‘Eastern Wind’ a journey into roots of Near East rhythms
This ensemble of Jewish and Arab musicians is on a mission to prove that music really is the best
Eliyahu and the Qadim Ensemble are out with a new CD, “Eastern Wind,” in a project that the band describes as “playing for peace.”
That remains to be seen, but the CD is certainly a stab at eclectic instrumentation.
Besides Jewish and Arabic artists, the tracks feature a host of instruments many listeners probably never heard of before, or maybe they have, but weren’t aware of it. Ever hear of the ney? How about the bansuri flute? The zarb? The darbuka?
(Just for the record, the ney is a reed flute from the Middle East; the bansuri is a bamboo flute from India; the zarb is a Persian drum; the darbuka, a Turkish drum.)
Brought together, these instruments, and others, create music that is fresh — probably because it is new to many American ears — but old at its roots. The CD features folk tunes, love songs and improvisations dating back to the 12th century; it taps into musical influences from Israel, Egypt, Morocco, Turkey, Yemen and Armenia.
Eliyahu is really Eliyahu Sills, a flautist who has studied Middle Eastern music. He played many New York nightclubs as a sideman or bandleader before beginning his love affair with flutes.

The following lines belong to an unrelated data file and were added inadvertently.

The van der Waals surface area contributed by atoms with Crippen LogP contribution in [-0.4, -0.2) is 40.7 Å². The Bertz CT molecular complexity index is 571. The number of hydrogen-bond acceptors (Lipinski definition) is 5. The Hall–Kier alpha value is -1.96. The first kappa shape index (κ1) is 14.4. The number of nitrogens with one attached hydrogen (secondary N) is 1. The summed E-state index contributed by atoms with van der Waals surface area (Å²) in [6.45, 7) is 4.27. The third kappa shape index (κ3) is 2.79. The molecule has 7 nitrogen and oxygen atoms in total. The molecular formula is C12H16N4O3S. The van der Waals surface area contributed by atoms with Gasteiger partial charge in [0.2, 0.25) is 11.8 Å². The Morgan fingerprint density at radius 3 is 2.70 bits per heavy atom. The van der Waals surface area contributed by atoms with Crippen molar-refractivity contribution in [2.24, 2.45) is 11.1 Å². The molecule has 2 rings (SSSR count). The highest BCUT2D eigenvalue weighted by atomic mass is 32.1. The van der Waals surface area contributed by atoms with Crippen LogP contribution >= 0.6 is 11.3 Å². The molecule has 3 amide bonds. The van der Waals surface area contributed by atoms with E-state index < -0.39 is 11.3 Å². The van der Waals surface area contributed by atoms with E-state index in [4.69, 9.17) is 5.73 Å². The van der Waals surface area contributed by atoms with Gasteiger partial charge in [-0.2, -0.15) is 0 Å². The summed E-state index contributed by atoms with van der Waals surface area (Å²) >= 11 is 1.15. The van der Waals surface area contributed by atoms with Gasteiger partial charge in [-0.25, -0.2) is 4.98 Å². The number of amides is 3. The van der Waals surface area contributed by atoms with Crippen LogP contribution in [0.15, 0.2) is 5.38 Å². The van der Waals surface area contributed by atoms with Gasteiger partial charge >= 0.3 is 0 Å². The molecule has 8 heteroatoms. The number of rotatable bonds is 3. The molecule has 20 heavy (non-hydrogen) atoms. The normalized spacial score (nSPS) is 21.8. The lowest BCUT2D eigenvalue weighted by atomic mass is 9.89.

The word “Qadim” in Qadim Ensemble is found in both Hebrew and Arabic; it means ancient as well as “that which will come.” The quartet, which is from the Bay Area, performs music from all Near Eastern cultures.
Whether “Eastern Wind” will draw Jews and Arabs closer together is a question for another day, and the music is not for everyone (Top 40 buffs should look elsewhere for entertainment), but the style of this CD is rich and layered with the influences of many cultures. If you have even a passing interest in the anthropology of music genres, then “Eastern Wind” is a must for your CD tower.
(Lee Chottiner can be reached at email@example.com.)